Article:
When it comes to finance and accounting roles, employers are increasingly looking for problem solvers, not a number-crunchers. Over recent years, we have seen an increasing demand for people who can analyse and interpret data and think critically.

What is critical thinking?

A critical thinker is a problem solver. They are able to evaluate complex situations, weigh-up different options and reach logical (and often quite creative) conclusions.

Critical thinkers are highly-valued by employers as they innovate and make improvements, without taking unnecessary risks. Chartered Accountants Australia and New Zealand recently identified that it was in the top 10 attributes that will help you get noticed in the job market.

Why are critical thinking skills important?

Once you have learnt how to develop critical thinking skills you will be better able to add value to data, interpret trends within the business, understand how people and performance intersect and take-on broader commercial outlook that benefits the business.

How to develop critical thinking skills

Critical thinking comes naturally to some people, but it is also a skill than can be practiced. Here are some tips for how to develop your own critical thinking skills:

  1. Examine: Self-awareness is the foundation of critical thinking. It allows you to play to your strengths and address your weaknesses. Question how and why you do things the way you do.
  2. Analyse: Look for opportunities to grow and improve. Consider alternative solutions to the problems you encounter in your work.
  3. Explain: Clear communication is key. Get into the habit of talking through your reasoning and conclusions with colleagues.
  4. Innovate: Develop an independent mind-set. Find ways to think outside the box and challenge the status quo. Make sure your decisions are well-thought out. A critical thinker is logical as well as creative.
  5. Learn: Keep an open and well-oiled mind. Brush-up on your problem-solving skills by doing brain-teasers or trying to solve problems backwards. Keep up-to-date with professional learning opportunities. You may also need to unlearn past mindsets in order to grow and move forward.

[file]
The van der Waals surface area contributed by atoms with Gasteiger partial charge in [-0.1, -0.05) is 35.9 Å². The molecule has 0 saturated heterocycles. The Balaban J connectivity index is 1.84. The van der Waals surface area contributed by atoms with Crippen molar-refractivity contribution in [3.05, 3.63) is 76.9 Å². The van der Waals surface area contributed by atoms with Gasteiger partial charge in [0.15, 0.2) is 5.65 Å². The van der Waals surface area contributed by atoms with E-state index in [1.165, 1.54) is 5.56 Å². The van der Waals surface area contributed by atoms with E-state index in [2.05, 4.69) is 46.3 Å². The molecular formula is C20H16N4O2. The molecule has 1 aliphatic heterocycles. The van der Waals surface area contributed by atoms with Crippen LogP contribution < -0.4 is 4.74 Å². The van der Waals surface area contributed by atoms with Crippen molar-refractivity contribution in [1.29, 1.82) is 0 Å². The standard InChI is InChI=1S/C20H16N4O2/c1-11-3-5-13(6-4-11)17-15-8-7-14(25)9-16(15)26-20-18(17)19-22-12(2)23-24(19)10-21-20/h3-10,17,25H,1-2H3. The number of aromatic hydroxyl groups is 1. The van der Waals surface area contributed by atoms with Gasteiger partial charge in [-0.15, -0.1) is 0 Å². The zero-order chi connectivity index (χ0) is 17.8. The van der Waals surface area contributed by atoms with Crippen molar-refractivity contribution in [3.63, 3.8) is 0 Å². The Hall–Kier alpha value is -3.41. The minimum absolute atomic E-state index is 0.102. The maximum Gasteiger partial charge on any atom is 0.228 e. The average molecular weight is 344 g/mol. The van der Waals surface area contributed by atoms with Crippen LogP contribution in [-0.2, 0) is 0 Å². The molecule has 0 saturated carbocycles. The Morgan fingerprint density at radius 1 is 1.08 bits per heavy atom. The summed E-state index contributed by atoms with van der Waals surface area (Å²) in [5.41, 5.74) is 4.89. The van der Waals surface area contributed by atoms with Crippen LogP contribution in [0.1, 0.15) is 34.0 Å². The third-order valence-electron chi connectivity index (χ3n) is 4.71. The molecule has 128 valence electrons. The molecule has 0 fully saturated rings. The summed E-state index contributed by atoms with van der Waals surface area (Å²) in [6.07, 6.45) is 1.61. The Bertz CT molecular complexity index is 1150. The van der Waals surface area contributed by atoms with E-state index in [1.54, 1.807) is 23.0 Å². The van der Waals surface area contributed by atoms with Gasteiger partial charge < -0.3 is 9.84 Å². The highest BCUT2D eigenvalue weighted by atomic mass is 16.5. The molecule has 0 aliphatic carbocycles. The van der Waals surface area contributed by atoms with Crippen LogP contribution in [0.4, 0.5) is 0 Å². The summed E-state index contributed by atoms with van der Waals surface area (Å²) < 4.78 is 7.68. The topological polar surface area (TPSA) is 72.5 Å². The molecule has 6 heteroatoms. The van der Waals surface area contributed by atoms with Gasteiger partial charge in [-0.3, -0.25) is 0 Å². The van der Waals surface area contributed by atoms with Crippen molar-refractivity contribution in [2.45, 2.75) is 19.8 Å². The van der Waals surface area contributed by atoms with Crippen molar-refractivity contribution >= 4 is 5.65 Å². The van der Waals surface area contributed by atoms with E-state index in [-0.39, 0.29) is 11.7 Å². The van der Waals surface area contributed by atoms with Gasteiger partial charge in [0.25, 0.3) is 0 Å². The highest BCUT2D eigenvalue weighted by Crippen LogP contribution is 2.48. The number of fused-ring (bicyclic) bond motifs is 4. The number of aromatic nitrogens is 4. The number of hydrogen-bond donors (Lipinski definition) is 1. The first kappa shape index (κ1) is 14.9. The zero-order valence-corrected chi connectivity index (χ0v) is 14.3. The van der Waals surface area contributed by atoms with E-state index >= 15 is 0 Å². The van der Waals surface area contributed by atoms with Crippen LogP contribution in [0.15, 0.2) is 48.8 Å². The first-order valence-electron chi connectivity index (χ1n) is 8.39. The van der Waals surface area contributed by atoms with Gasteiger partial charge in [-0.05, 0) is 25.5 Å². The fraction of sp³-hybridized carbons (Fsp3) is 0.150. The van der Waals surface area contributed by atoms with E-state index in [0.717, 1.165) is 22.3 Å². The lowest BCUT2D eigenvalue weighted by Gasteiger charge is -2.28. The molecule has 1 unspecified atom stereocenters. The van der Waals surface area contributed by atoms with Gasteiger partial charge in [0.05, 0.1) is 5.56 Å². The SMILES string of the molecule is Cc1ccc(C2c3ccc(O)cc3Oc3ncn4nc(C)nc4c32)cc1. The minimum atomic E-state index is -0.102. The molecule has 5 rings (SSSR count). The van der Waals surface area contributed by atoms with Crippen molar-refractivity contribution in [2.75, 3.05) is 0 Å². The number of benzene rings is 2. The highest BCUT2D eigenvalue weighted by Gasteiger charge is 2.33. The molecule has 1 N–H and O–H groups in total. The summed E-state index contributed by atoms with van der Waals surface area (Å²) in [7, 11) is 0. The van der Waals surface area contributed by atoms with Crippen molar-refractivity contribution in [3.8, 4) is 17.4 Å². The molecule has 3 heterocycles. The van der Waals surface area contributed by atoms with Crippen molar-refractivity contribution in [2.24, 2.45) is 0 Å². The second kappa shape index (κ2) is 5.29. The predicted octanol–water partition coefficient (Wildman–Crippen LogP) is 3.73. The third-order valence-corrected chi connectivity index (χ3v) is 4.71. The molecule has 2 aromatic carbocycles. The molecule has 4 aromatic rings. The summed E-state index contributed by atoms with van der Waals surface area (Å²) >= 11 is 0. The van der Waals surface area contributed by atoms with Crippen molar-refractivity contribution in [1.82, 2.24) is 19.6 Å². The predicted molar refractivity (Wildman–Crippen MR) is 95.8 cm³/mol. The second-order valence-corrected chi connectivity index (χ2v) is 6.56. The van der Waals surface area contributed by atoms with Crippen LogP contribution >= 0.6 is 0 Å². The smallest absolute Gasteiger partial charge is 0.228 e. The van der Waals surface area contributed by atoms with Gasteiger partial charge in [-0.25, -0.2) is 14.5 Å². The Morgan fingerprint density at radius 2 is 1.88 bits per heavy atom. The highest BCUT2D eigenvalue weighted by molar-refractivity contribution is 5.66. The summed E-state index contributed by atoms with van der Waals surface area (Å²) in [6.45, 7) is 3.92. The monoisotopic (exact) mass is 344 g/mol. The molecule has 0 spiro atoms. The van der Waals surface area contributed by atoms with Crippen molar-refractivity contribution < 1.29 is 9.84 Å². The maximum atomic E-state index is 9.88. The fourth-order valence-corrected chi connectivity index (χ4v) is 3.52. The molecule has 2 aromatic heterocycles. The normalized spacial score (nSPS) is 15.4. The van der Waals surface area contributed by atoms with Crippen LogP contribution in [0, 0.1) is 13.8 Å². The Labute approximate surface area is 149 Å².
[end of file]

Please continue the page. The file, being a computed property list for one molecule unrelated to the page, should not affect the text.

How to apply critical thinking skills in your current role

Could you implement a new process or procedure that enhances performance or profitability? You might also consider volunteering for a new project or responsibility that gives you the opportunity to innovate and take on a new challenge. It’s a great way to broaden your skillset and gain exposure to other parts of the business.

Surround yourself with other critical thinkers in the organisation and work together towards achieving a problem-solving culture. Ask questions, and always look for opportunities for continual learning.

Changing roles to develop critical thinking skills 

At Moir Group, we are passionate about finding the right cultural fit between people and the organisations they work with. If you are a critical thinker, it’s worth looking for a stimulating work environment that encourages innovation and non-conformist thinking when considering your next role.

How to demonstrate critical thinking skills at an interview

During an interview, use examples from your past experiences to demonstrate your problem-solving abilities. Show that you can be analytical, weigh-up pros and cons, consider other view points and be creative in your solutions. Clearly articulating your thought process is key.

Sometimes an interviewer will ask you to simplify the complex as a way of determining your clarity of thought. For example: “How would you explain the state of the economy to a kindergarten child?” In instances like these, the focus will be on how you explain your reasoning, rather than achieving a ‘right’ answer. Learn more here.

If you’re looking to take that next step in your career, we can help. Get in touch with us here.

2 Responses to “How to develop critical thinking skills in finance & accounting”

  1. Richard Sargent

    Hi Stephen,

    The above is very useful and very valuable for employers. However my understanding of critical thinking is slightly different from above. I recently listened to a course in critical thinking by Professor Steven Novella of Yale School of Medicine. To keep it simple it is to do with assessing the veracity of views and statements made by oneself, others and media being constantly aware of the many biases, the flaws and fabrications of memory, half truths, unspoken truths, and even lies. So it becomes key to adopt an inquisitive mindset, to look for external evidence that supports argument and not just wishful or hopeful thinking.

    Just wanting to add to the debate as this is a really important area.

    1. Moir Group

      Hi Richard,

      We are pleased that found this article useful. Thanks for your sharing your thoughts about critical thinking.


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